When you see someone you love struggling with alcohol use or alcoholism, it can be challenging to know how to help them. This is especially true if you have never gone through addiction yourself or never knew someone previously who has. It is a delicate subject, and you don’t want to approach it improperly and risk the person pushing you out of their life or their situation getting worse. However, there are proper ways to help a loved one who is struggling with alcohol use, from educating yourself to finding the right treatment center.

Educate Yourself

Before taking any concrete steps, the first thing you should do is educate yourself on alcohol use, dependency and alcoholism. There is a stigma concerning addiction, and it is crucial to have the facts before you try to help your loved one. Learn how addiction is not a matter of willpower, but it is a disease that causes the person to actively seek out the substance that is harming their life. Learn about the risk factors, warning signs and what treatment will look like. You should also read up on the physical, emotional and social changes that many individuals struggling with alcoholism go through, as this will give you better insight into understanding your loved one. Once you have a solid foundation, you can begin making plans to approach them about the subject.

Investigate Potential Treatment Facilities

After approaching your loved one, they may choose to enter treatment for their addiction. You can research facilities with the person once they have made this decision as a gesture of support, but it is also essential to have some already in mind that you can suggest to the individual. These can be close by or farther away, depending on the person’s needs and financial situation.

Talk to an Intervention Specialist

To approach the person, you may need to stage an intervention. An intervention is when friends and family come together to approach their loved one about their concerns surrounding the person’s drinking or drug use. It should focus on the positives, such as treatment and hope for the future, but the family and friends should make their concerns known and let them know how their addiction has affected those around them. 

If you have no prior experience doing this, it is best to contact an intervention specialist. This person is specially trained in helping those struggling with addictions break out of their denial and keep the communication during the intervention moving. This person can help you have a successful intervention.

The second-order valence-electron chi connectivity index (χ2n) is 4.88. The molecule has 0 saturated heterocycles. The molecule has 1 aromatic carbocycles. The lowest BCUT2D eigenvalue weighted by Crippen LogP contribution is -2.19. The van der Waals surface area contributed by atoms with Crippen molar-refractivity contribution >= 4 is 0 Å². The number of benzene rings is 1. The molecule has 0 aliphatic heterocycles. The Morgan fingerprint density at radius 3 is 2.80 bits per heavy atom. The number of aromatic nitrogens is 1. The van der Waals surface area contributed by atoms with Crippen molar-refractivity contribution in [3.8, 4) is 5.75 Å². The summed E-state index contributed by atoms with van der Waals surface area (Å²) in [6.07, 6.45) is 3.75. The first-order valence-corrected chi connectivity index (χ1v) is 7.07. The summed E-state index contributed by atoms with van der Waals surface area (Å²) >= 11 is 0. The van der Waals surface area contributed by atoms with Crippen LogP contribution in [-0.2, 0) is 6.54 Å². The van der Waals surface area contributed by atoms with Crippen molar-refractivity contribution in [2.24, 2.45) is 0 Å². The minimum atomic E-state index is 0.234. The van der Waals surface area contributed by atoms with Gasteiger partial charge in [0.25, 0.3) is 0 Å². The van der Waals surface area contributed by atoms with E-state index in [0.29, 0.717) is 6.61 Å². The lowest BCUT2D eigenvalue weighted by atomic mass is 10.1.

Have the Intervention

With the help of the intervention specialist, choose a time and place to hold the intervention. This should be a non-threatening space known to the person, and it should be held when the person is not drinking. Try to set aside at least an hour or two for the intervention and include those close to the person, such as family and close friends. Discuss how the person’s addiction has affected you, as the person may be unaware of the impact of their actions. This can offer them insight into how their lifestyle is damaging their lives and the lives of others. Have goals set beforehand that you expect out of the intervention, such as encouraging them to enter treatment.

Find a Treatment Center

Hopefully, the person will see that they need help for their drinking and agree to treatment. When this happens, you can research facilities together or suggest the ones you researched prior. Make sure you consider your insurance, traveling and if the treatment center has what your loved one needs to heal. Read reviews, call ahead, and, if possible, tour the facility. This way, you can see the help they will be receiving to ensure it sets them up for long-term healing and sobriety.

Support Them Through Recovery

Remember that support shouldn’t end once your loved one enters treatment. They will need your love and support more than ever during this period, as your encouragement can keep them from relapsing. Actively listen to them as they tell you about their experiences, thoughts and feelings to show you are there for them. Be patient and try not to make assumptions, as this can leave you disappointed. Healing doesn’t occur overnight, so stand by them even if their healing process takes longer than you expected. The important thing is that they get sober and stay sober. After treatment, help them build an environment conducive to their recovery by removing all alcohol from the home and supporting them when needed. Sobriety is a lifelong venture, and your loved one will need your support long after the first step into a rehab facility.


Seeing someone you dearly love struggle with alcohol use or alcoholism can be heartbreaking and leave you feeling helpless. However, there are ways to help your loved one make it through this challenging period and find sobriety. At the Pinelands Recovery Center of Medford, a New Jersey rehab center, we have seen the devastation alcoholism can cause. We can help your loved one get help, get sober and find happiness in their newfound life. Call us today at (877) 557-5372 for more information.